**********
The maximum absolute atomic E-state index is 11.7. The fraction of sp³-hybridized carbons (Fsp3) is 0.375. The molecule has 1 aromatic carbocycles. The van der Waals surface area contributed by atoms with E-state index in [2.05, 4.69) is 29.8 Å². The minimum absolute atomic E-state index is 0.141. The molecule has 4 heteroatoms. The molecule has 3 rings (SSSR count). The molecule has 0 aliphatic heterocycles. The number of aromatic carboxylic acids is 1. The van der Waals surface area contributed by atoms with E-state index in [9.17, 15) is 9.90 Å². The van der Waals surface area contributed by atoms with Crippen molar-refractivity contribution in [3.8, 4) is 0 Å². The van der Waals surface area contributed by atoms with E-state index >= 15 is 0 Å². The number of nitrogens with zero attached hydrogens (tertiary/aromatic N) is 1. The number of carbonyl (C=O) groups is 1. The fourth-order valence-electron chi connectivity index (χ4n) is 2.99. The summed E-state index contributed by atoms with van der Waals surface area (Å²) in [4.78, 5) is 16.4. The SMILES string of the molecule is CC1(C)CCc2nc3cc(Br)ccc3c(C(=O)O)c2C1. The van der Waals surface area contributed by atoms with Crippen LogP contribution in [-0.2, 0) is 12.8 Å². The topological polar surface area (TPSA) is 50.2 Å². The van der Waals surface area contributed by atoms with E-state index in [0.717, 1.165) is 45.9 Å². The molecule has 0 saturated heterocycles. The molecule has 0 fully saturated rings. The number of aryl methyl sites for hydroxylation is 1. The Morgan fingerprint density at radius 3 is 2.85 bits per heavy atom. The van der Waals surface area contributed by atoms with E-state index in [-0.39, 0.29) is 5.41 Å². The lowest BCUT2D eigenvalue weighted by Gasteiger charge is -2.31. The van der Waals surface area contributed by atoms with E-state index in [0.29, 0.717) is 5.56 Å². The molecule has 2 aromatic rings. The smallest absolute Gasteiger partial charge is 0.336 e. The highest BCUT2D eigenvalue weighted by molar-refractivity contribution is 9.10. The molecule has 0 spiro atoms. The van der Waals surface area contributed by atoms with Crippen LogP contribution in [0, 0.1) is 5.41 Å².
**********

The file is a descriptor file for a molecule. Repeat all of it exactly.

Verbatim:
The maximum absolute atomic E-state index is 11.7. The fraction of sp³-hybridized carbons (Fsp3) is 0.375. The molecule has 1 aromatic carbocycles. The van der Waals surface area contributed by atoms with E-state index in [2.05, 4.69) is 29.8 Å². The minimum absolute atomic E-state index is 0.141. The molecule has 4 heteroatoms. The molecule has 3 rings (SSSR count). The molecule has 0 aliphatic heterocycles. The number of aromatic carboxylic acids is 1. The van der Waals surface area contributed by atoms with E-state index in [9.17, 15) is 9.90 Å². The van der Waals surface area contributed by atoms with Crippen molar-refractivity contribution in [3.8, 4) is 0 Å². The van der Waals surface area contributed by atoms with E-state index >= 15 is 0 Å². The number of nitrogens with zero attached hydrogens (tertiary/aromatic N) is 1. The number of carbonyl (C=O) groups is 1. The fourth-order valence-electron chi connectivity index (χ4n) is 2.99. The summed E-state index contributed by atoms with van der Waals surface area (Å²) in [4.78, 5) is 16.4. The SMILES string of the molecule is CC1(C)CCc2nc3cc(Br)ccc3c(C(=O)O)c2C1. The van der Waals surface area contributed by atoms with Crippen LogP contribution in [-0.2, 0) is 12.8 Å². The topological polar surface area (TPSA) is 50.2 Å². The van der Waals surface area contributed by atoms with E-state index in [0.717, 1.165) is 45.9 Å². The molecule has 0 saturated heterocycles. The molecule has 0 fully saturated rings. The number of aryl methyl sites for hydroxylation is 1. The Morgan fingerprint density at radius 3 is 2.85 bits per heavy atom. The van der Waals surface area contributed by atoms with E-state index in [-0.39, 0.29) is 5.41 Å². The lowest BCUT2D eigenvalue weighted by Gasteiger charge is -2.31. The van der Waals surface area contributed by atoms with E-state index in [0.29, 0.717) is 5.56 Å². The molecule has 2 aromatic rings. The smallest absolute Gasteiger partial charge is 0.336 e. The highest BCUT2D eigenvalue weighted by molar-refractivity contribution is 9.10. The molecule has 0 spiro atoms. The van der Waals surface area contributed by atoms with Crippen LogP contribution in [0, 0.1) is 5.41 Å².